Discover how MAPKs regulate microtubules through tubulin-binding proteins

This project extends our work on the tubulin-associated stathmin (STMN) family of phosphoproteins as key downstream effectors directly linking kinase activity with microtubule dynamics. Stathmin family proteins negative regulate microtubule polymerization by binding and sequestering monomers (ie. a/b tubulin). Their regulated activity contributes greatly to dynamic nature of microtubules in all cell types. Stathmin-regulated microtubules in neurons control synaptic activity translating into learning and memory. Hyperactivation and overexpression of STMN accelerates cancer cell proliferation and migration to significantly worsen patient prognosis in a broad range of cancer types. Defining the MAPK-STMN signalling relationship is therefore of high importance to human health.

Structure of stathmin
Structure of stathmin bound to four a/b tubulin subunits. STMN interactions with tubulins are kinase-regulated and contribute to dynamic equilibrium of tubulin monomers to polymers (ie microtubules)
STMN has microtubule destabilizing activity
STMN has microtubule destabilizing activity and overexpression disrupts microtubules in cells (adapted from Yip et al. 2014).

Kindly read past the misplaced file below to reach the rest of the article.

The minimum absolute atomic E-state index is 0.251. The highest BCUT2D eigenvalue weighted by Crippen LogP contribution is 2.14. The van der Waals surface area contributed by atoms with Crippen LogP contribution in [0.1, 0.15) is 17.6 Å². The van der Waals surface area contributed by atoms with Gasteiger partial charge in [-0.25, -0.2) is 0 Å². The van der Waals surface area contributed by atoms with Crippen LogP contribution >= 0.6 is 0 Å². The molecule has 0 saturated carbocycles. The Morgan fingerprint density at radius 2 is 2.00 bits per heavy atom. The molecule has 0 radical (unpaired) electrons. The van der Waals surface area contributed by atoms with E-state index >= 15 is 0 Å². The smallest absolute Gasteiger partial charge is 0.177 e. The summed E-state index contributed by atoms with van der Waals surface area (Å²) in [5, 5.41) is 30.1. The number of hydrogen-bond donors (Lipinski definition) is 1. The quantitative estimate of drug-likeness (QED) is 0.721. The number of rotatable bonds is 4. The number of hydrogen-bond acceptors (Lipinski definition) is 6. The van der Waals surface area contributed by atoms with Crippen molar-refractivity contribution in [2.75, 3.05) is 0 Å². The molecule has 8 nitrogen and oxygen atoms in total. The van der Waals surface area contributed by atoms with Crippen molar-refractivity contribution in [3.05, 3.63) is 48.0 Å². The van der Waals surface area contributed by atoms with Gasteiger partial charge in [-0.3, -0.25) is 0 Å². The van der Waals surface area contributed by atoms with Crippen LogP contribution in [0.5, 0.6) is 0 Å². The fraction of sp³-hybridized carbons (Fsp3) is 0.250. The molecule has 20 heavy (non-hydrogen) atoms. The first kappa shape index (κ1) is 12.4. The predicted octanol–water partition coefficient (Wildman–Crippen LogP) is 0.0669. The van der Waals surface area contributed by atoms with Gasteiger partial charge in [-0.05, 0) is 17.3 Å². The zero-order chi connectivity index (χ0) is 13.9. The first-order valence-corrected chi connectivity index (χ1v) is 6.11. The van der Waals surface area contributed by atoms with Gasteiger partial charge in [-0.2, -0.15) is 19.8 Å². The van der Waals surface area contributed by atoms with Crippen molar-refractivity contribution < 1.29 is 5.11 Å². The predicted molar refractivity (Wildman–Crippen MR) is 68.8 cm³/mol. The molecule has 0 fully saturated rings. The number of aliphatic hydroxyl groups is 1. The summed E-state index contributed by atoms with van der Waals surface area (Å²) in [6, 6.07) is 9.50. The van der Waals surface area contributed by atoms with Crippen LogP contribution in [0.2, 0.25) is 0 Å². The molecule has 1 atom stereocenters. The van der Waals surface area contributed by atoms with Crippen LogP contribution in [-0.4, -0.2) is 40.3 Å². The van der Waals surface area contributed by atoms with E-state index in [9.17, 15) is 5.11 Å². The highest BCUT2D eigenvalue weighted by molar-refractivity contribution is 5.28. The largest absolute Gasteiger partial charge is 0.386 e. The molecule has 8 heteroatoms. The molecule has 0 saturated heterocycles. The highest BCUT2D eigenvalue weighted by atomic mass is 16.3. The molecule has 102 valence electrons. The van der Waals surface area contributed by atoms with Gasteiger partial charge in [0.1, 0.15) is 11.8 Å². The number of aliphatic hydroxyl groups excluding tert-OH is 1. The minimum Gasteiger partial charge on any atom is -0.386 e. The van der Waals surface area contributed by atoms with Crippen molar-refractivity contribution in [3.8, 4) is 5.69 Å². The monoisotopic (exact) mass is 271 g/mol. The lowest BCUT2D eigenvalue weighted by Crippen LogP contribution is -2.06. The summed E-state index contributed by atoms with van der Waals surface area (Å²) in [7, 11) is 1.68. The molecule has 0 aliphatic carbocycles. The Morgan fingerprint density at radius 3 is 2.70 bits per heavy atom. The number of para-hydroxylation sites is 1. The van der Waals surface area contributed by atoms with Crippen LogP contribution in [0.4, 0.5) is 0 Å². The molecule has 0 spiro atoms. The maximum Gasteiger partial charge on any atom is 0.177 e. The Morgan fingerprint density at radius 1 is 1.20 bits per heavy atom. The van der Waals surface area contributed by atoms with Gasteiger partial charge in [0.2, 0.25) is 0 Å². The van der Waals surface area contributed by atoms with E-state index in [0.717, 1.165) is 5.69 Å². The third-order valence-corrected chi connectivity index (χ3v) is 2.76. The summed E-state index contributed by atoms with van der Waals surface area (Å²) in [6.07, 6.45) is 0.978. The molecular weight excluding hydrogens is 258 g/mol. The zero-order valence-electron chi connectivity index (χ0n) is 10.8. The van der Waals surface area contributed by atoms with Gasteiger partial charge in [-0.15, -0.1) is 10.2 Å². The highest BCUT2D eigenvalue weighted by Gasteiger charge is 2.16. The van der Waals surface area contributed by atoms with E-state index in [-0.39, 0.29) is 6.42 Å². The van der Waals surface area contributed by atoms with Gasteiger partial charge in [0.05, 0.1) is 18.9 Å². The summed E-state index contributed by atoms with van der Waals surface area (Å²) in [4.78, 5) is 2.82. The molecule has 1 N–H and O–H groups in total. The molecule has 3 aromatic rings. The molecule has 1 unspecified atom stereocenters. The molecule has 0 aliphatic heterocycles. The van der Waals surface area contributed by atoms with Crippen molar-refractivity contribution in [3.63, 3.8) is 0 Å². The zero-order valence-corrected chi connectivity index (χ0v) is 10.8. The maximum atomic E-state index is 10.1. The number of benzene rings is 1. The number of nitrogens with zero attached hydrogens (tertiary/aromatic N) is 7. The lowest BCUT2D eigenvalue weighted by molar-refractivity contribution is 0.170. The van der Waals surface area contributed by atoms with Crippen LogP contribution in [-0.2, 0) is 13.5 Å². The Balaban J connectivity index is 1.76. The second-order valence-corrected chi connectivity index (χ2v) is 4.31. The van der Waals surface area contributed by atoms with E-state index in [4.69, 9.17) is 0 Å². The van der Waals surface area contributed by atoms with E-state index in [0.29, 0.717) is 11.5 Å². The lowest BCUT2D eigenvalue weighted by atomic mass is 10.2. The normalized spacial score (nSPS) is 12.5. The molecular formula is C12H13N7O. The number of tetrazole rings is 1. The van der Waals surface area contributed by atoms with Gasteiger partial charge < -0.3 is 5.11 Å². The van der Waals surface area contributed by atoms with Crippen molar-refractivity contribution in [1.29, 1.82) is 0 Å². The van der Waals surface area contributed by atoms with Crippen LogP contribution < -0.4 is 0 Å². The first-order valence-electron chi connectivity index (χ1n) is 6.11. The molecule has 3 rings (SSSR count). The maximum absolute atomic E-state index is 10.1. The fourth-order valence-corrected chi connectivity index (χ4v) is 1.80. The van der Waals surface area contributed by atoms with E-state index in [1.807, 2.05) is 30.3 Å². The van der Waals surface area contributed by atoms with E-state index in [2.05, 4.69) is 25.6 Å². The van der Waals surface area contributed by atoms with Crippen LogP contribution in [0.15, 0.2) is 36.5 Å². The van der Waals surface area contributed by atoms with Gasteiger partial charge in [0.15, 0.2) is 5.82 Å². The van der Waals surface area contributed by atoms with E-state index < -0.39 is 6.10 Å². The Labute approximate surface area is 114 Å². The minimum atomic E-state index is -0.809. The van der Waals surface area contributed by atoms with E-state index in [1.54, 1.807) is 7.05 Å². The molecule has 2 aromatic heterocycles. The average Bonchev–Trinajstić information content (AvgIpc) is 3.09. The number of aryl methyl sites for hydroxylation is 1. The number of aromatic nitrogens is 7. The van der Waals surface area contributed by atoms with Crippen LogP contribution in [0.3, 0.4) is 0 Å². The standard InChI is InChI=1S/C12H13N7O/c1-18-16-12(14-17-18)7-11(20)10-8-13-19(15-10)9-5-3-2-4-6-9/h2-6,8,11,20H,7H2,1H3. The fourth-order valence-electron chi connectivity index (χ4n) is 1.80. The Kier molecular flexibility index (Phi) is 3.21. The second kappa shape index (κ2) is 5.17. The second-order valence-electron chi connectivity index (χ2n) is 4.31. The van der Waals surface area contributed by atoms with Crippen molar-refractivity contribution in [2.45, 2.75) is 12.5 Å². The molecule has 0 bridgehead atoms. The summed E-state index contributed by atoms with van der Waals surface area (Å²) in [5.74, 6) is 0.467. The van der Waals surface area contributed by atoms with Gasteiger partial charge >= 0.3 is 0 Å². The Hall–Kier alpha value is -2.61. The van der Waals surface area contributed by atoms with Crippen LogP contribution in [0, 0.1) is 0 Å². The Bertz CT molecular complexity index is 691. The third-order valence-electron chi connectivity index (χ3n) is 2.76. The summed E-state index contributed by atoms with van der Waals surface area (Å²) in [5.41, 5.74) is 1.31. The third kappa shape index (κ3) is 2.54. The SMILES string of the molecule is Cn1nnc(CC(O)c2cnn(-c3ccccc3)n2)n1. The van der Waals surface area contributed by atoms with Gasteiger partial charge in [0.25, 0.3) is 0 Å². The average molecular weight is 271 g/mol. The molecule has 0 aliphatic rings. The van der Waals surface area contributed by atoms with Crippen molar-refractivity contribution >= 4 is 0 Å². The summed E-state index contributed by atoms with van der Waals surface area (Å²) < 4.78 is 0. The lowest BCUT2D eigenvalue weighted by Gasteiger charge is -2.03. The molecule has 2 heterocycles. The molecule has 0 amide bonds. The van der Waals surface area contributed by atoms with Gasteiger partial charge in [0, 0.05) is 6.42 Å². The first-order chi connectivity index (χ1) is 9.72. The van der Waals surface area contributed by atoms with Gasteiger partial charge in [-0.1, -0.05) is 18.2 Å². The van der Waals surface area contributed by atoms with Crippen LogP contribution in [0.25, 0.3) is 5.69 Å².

Collaborators

  • Maria Kavallaris (Children’s Cancer Institute, NSW)
  • Heung-Chin Cheng (Biochemistry and Molecular Biology, University of Melbourne)
  • David Simmons (SBMS, UQ)

Related publications

1. Fife, C.M., Sagnella, S.M., Teo, W.S., Po'uha, S.T., Byrne, F.L., Yeap, Y.Y., Ng, D.C.H., Davis, T.P., McCarroll, J.A. and Kavallaris, M. 2016

Stathmin mediates neuroblastoma metastasis in a tubulin-independent manner via RhoA/ROCK signaling and enhanced transendothelial migration.

Oncogene, doi: 10.1038/onc.2016.220.

2. Yip, Y.Y., Yeap, Y.Y., Bogoyevitch, M.A. & Ng, D.C.H. 2014.

cAMP-dependent protein kinase and c-Jun N-terminal kinase mediate stathmin phosphorylation for the maintenance of interphase microtubules during osmotic stress.

J Biol Chem, 289, 2157-69.

3. Ng, D.C.H. and Byrne, F. 2012.

“Stathmin and cancer.” Chapter 14, 259-284. Book Title: The Cytoskeleton and Human Disease. Kavallaris M. [Ed.]. Spinger Press, NY, USA.

Probing the role of kinase signalling scaffold proteins in normal brain growth